Is Organizational change in the works? Here’s how True Colors can help

Change is inevitable

Like death and taxes, change is inevitable, and, by its very nature is disruptive. While some people are able to adapt, there are others who begrudgingly white knuckle their way through the pain of change and in the process experience a great deal of stress. 

People don’t resist change, they resist being changed

Peter Bregman

Change requires us to abandon routine

Change requires us to abandon our routines.  It shakes up what we know and in some cases trust, and demands that we adopt a different way of thinking or doing things. While there are many reasons people resist change, here are 7 of the most common:

  1. Fear of Failure – Do I have what it takes?  People can feel stupid.
  2. Loss of control –  I’m not part part of the process!
  3. Loss of face/Status – How will this affect my current position?
  4. Unclear Vision – Where is the organization going?
  5. Impact on Workload – Will this change require more or different work?
  6. Surprise –  These decisions are being imposed on me
  7. Resentments – The last time this happened………unhealed wounds from the past will emerge and can paralyze the process.

If you are leading change within your organization, it might be a good idea to take note of how the True Colors Personalities may be affected by change and learn how you can help them adapt.

As you might expect, each of us has our own unique set of values and needs, and we respond to change in different ways.  And, because True Colors groups individuals into four main color groups, BlueGreenOrange and Gold it is important to know that a  primary  Gold  with Blue  as their secondary color will respond quite differently to change, than say a Primary Gold /Orange.  For the purposes of this article the descriptions that follow refer to the Primary Color responses.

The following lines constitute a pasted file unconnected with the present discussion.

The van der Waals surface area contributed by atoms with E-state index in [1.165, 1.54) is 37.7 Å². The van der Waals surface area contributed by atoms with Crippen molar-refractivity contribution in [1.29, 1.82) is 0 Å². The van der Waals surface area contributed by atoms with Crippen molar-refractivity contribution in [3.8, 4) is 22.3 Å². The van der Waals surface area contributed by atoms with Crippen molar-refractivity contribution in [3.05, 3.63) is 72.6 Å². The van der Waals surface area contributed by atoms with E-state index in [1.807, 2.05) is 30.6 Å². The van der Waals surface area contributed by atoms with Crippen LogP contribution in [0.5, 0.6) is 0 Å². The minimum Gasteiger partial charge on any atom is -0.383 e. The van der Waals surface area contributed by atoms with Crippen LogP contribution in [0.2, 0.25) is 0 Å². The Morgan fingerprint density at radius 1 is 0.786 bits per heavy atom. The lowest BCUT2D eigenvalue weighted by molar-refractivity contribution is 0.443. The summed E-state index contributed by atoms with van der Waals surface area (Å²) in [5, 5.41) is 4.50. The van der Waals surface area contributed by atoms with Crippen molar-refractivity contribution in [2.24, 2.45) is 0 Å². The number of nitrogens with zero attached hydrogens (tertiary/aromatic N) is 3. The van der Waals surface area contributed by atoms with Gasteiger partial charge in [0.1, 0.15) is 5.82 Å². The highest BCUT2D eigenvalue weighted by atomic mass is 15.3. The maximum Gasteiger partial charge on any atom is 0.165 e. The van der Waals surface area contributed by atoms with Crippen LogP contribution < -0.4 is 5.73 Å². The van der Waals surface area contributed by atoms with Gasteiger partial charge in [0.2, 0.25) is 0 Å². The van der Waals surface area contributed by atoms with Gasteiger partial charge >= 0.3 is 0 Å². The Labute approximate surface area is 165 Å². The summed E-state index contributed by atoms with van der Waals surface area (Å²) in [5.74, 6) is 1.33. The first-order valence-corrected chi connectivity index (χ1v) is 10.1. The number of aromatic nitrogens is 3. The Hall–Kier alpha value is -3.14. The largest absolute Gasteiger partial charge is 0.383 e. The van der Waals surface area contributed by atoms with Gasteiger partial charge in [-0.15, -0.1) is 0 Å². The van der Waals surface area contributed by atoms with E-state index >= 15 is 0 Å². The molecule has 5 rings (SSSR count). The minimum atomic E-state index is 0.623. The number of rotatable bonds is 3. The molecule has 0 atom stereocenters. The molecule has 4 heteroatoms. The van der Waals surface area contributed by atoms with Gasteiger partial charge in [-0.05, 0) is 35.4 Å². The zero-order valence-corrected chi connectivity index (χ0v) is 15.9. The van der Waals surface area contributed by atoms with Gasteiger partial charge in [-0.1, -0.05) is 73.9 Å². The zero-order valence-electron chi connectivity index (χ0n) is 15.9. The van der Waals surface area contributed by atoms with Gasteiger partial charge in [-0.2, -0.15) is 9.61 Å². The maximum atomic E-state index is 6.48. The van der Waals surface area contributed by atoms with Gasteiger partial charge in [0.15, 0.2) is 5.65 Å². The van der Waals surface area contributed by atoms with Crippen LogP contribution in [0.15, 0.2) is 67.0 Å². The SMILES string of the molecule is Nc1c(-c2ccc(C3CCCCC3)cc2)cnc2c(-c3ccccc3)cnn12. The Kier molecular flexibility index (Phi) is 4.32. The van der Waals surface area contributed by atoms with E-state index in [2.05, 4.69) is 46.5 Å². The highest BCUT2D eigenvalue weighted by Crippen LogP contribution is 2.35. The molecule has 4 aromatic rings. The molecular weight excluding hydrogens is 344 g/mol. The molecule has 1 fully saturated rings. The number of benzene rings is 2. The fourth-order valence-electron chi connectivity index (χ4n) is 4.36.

The Gold Personality’s needs, values and stressors

Ask a Gold personality what they need and you are likely to hear things like, consistency; reliability; timelines; structure and clear expectations. They like to be given responsibility, appreciate being respected and their world revolves around organization, rules and standards.

Their most deeply held values include commitment, security, professionalism, loyalty, honesty, time and resources.

Change can stress the Gold types especially if it is frequent, unplanned or unanticipated. They also don’t respond well when many things are going on at the same time, if options are up in the air for too long and if they are not given the opportunity for closure.

Helping Gold Adapt to Change

“If you  want Gold types to perform as only they can rely on them for their responsible nature.”

Given this clear set of needs, values and stress points, generally speaking you will help the Gold types adapt to change if your communication is consistent and you do what you say you are going to do when you say you are going to do it. They will also be more cooperative if you provide them with clear expectations and help them understand how they will fit in once the change is complete.

The Orange Personality’s needs, values and stressors

Ask an Orange personality what they need and you are likely to hear things like, flexibility, variety; attention, interactive experiences. They love the adrenaline rush and thrive on action and activity.

Their most deeply held values include adventure, forthrightness, having choices, being given opportunity to do different things, being productive and doing things quickly.

Change can stress the Orange types if they feel they are being forced to do something another person’s way, and if they feel they have to function under strict guidelines or rules. They also don’t respond well if things are moving too slowly, if they aren’t called upon to use their skills or if they are forced to keep quiet or not participate in what is going on.